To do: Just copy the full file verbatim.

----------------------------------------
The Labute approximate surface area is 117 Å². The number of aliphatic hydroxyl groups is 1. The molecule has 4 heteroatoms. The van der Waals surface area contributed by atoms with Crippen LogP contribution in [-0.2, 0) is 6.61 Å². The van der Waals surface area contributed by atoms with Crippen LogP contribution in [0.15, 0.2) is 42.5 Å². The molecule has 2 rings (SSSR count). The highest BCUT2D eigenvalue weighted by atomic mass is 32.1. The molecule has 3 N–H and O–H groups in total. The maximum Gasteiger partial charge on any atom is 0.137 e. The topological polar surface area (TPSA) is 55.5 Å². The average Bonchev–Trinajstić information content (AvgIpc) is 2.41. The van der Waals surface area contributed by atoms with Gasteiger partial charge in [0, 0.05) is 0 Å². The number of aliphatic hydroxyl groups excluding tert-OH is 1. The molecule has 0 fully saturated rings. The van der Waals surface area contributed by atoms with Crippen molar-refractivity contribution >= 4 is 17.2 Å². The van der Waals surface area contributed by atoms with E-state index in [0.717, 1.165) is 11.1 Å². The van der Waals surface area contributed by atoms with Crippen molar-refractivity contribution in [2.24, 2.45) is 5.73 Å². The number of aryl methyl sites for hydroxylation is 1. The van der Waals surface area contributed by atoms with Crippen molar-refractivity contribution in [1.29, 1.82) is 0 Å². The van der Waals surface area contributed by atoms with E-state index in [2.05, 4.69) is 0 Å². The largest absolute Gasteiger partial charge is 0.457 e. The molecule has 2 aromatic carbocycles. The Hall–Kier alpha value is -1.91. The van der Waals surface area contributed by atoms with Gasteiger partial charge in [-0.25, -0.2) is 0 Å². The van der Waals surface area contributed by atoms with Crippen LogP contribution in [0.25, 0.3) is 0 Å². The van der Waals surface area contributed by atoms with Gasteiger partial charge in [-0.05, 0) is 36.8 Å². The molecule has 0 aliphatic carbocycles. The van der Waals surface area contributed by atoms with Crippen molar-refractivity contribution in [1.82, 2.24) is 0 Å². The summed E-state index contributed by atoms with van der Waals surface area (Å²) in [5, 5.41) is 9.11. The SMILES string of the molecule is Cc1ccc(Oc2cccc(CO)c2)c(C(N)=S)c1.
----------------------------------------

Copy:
The Labute approximate surface area is 117 Å². The number of aliphatic hydroxyl groups is 1. The molecule has 4 heteroatoms. The van der Waals surface area contributed by atoms with Crippen LogP contribution in [-0.2, 0) is 6.61 Å². The van der Waals surface area contributed by atoms with Crippen LogP contribution in [0.15, 0.2) is 42.5 Å². The molecule has 2 rings (SSSR count). The highest BCUT2D eigenvalue weighted by atomic mass is 32.1. The molecule has 3 N–H and O–H groups in total. The maximum Gasteiger partial charge on any atom is 0.137 e. The topological polar surface area (TPSA) is 55.5 Å². The average Bonchev–Trinajstić information content (AvgIpc) is 2.41. The van der Waals surface area contributed by atoms with Gasteiger partial charge in [0, 0.05) is 0 Å². The number of aliphatic hydroxyl groups excluding tert-OH is 1. The molecule has 0 fully saturated rings. The van der Waals surface area contributed by atoms with Crippen molar-refractivity contribution >= 4 is 17.2 Å². The van der Waals surface area contributed by atoms with E-state index in [0.717, 1.165) is 11.1 Å². The van der Waals surface area contributed by atoms with Crippen molar-refractivity contribution in [2.24, 2.45) is 5.73 Å². The number of aryl methyl sites for hydroxylation is 1. The van der Waals surface area contributed by atoms with Crippen molar-refractivity contribution in [1.29, 1.82) is 0 Å². The van der Waals surface area contributed by atoms with E-state index in [2.05, 4.69) is 0 Å². The largest absolute Gasteiger partial charge is 0.457 e. The molecule has 2 aromatic carbocycles. The Hall–Kier alpha value is -1.91. The van der Waals surface area contributed by atoms with Gasteiger partial charge in [-0.25, -0.2) is 0 Å². The van der Waals surface area contributed by atoms with Crippen LogP contribution in [0.25, 0.3) is 0 Å². The van der Waals surface area contributed by atoms with Gasteiger partial charge in [-0.05, 0) is 36.8 Å². The molecule has 0 aliphatic carbocycles. The van der Waals surface area contributed by atoms with Crippen molar-refractivity contribution in [1.82, 2.24) is 0 Å². The summed E-state index contributed by atoms with van der Waals surface area (Å²) in [5, 5.41) is 9.11. The SMILES string of the molecule is Cc1ccc(Oc2cccc(CO)c2)c(C(N)=S)c1.